Thus, there are actually four days packed with major events related to Reunions and Commencement, and most of the activities are planned for the outdoors, with large numbers of people sharing an interest in having good weather. In recent times, as many as 15,000 alumni, their families and friends, and many well-wishers from the town, crowd the campus for the P-Rade. On the day of Commencement, some 9000 tickets are provided to the 1100-odd graduating seniors, 300 graduate students, their families and friends to attend

The Weather Database

Given the dates of graduation over the years, the second part of our developing analytical picture requires data from the daily records of weather for stations at Princeton and surrounding communities. The most important question for the graduates, the alumni and the University administration, concerns rain, since it definitely affects outdoor activities, and makes a rain contingency plan necessary where possible. Although the weather is notoriously fickle, because it is of abiding interest, our government provides services that measure and document practically anything one might want to know about temperature, pressure, precipitation, etc., on a daily basis. A widely dispersed network of stations records weather parameters in a standardized way, and some have been doing so for much of the present century. One of these stations operated in Pnnceton from 1950 to 1986, and some stations in surrounding communities, e. g., New Brunswick, have daily records going back more than 70 years.

An Analytical Question

With the history of Princeton Commencements and the historical record of local weather in hand, we can ask whether there is any difference in rainfall on Commencement Tuesday in Princeton over the years, compared with rainfall in nearby New Brunswick or Trenton on the same day. For a clearer picture, the survey can be extended to other communities surrounding Princeton, and the question formulated more specifically: Does the amount of precipitation on the Tuesday of Princeton's Commencement tend to be less than the average across surrounding communities on the same day? ….

The Analysis

The daily records of precipitation at Princeton and six surrounding stations were obtained from the National Climatic Data Center, in Asheville, North Carolina.  The other communities used for comparison were Trenton, Moorestown, Indian Mills, New Brunswick, Boonton and Belvidere, and the data, measured in 100ths of an inch, were obtained for each day in June for all years with daily records.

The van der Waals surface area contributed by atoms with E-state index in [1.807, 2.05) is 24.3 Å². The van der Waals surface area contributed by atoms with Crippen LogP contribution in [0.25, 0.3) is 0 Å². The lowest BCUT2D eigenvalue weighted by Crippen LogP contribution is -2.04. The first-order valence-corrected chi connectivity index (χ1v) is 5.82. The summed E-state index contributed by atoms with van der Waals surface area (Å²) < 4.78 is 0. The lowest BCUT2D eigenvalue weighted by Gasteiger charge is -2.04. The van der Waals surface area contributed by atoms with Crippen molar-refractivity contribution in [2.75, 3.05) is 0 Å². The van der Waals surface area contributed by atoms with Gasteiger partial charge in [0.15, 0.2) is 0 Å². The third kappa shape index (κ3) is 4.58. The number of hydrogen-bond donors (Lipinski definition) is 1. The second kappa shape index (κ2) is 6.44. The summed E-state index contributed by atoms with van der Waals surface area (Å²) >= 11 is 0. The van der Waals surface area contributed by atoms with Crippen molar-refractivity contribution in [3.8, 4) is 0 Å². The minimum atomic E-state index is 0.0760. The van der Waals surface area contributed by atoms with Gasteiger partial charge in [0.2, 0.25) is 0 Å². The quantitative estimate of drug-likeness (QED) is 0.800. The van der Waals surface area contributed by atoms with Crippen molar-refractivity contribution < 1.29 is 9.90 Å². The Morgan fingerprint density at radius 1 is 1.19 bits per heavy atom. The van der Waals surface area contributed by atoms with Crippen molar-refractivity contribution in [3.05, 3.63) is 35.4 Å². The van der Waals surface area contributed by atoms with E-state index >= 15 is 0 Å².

A Curious Situation

Although many of us wish fervently for nice weather for special occasions, and some are even motivated to offer up a little prayer, it doesn't seem likely that many of us believe it will do any good. A modern education (such as Princeton delivers) tends to include a surfeit of implicit reasons and arguments against such an eventuality, and it certainly doesn't fit easily within our current scientific models of the world. Yet, we recognize that these models are incomplete, perhaps most glaringly because they have so little to say about human consciousness, including such hopes and wishes as might, possibly, affect the weather.

We have recently learned to view weather patterns in terms of chaos theory, where infinitesimally small effects can expand into great changes; the beat of a Brazilian butterfly wing may propagate through complex weather systems to cause a downpour in a small New Jersey town. Could the effects of communal interest from a great concentration of Princetonians compete with that butterfly wing?

A look at actual weather data seems to suggest that precipitation tends to stay away from Princeton for the P-Rade, and Class Day, and Commencement, to a somewhat unlikely degree. These intriguing results certainly aren't strong enough to compel belief, but the case presents a very challenging possibility, because if the analysis is correct, the only good candidate to explain the apparent differences, other than chance, would seem to be an influence from an informal but powerful communal wish for dry weather. In any case, it surely is premature to conclude, as the graffito has it, that God went to Princeton, but we may need to reconsider the old saw, "Everyone talks about the weather, but nobody does anything about it."